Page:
This article throws light on the ten major causes for the loss of biodiversity, i.e,
(1) Destruction of Habitat, (2) Hunting, (3) Exploitation of Selected Species, (4) Habitat Fragmentation, (5) Collection for Zoo and Research, (6) Introduction of Exotic Species, (7) Pollution, (8) Control of Pests and Predators, (9) Natural Calamities, and (10) Other Factors.
Cause #1 Destruction of Habitat:
The natural habitat may be destroyed by man for his settlement, agriculture, mining, industries, highway construction, dam building etc.
As a consequence, the species must either adapt to the changes in the environment, move elsewhere or may succumb to predation, starvation or disease and eventually die. Several rare butterfly species are facing extinction due to habitat destruction in the Western Ghats. Of the 370 butterfly species available in the Ghats, around 70 are at the brink of extinction.
Cause #2 Hunting:
Wild animals are hunted for the commercial utilization of their products such as hides and skin, tusk, fur, meat, pharmaceuticals, cosmetics, perfumes and decoration purposes. In Africa, in recent years 95% of the black rhino population have been exterminated in Africa by poachers for their horn. Today, rhino horn fetches more than $15,000 in the pharmaceutical market.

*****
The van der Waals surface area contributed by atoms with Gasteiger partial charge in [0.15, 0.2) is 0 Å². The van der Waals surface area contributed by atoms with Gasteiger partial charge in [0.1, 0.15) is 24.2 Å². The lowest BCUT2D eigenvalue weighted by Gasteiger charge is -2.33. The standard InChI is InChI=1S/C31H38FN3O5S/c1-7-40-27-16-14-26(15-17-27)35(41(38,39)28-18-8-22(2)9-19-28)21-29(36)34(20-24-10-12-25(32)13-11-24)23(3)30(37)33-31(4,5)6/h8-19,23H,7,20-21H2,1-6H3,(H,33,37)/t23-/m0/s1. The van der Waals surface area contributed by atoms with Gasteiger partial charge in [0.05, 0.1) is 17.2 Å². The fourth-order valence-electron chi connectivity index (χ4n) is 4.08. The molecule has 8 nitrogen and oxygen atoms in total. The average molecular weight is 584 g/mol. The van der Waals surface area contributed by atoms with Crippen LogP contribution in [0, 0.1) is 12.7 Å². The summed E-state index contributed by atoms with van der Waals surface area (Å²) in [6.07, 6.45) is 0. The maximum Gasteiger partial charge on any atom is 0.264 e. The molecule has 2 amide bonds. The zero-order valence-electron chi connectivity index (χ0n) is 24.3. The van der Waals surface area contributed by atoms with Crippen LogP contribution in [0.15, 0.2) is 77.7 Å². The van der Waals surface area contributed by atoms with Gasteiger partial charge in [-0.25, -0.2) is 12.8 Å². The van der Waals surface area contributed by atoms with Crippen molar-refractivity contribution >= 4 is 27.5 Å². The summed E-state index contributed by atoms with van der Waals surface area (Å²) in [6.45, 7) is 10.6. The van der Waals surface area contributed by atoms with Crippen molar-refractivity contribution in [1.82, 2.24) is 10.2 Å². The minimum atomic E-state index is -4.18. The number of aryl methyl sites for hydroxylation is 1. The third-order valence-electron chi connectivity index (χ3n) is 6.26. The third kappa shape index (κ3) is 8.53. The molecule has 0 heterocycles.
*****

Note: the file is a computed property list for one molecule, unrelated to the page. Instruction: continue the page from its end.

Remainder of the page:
In the last one decade, over one-third of Africa’s elephants have been killed to collect 3,000 tonnes of ivory. International regulations have, to a great extent, reduced illegal trading and poaching of African Tuskers. In 1987, the Indian Govt. also banned the trade in Indian ivory. The scarlet macaw, once common throughout South America, has been eliminated from most of its range in Central America.
Several species of spotted cats such as ocelot and Jaguar have been jeopardized by the demand for their fur. In 1962, nearly 70,000 whales were slaughtered. However, international trade in whale products is banned now.
In India, rhino is hunted for its horns, tiger for bones and skin, musk deer for musk (medicinal value), elephant for ivory, Gharial and crocodile for skin and jackal for fur trade in Kashmir. One of the most publicized commercial hunts is that on whale. Convention on International Trade in Endangered Species of Wild Fauna and Flora (CITES) listed 9 Indian animal species which have been severely depleted due to international trade.
These are Fin Whale (Balaenoptera physalus), Himalayan Musk Deer (Moschus moschiferus), Green Turtle (Chelonia mydas), Hawksbill Turtle (Eretmochelya imbricata), Olive Ridley Turtle (Dermochelys olivacea), Salt-water Crocodile (Crocodylus porosus), Desert Monitor Lizard (Varanus griseus), Yellow Monitor Lizard (V. flavesoens) and Bengal Monitor Lizard (V. bengalensis).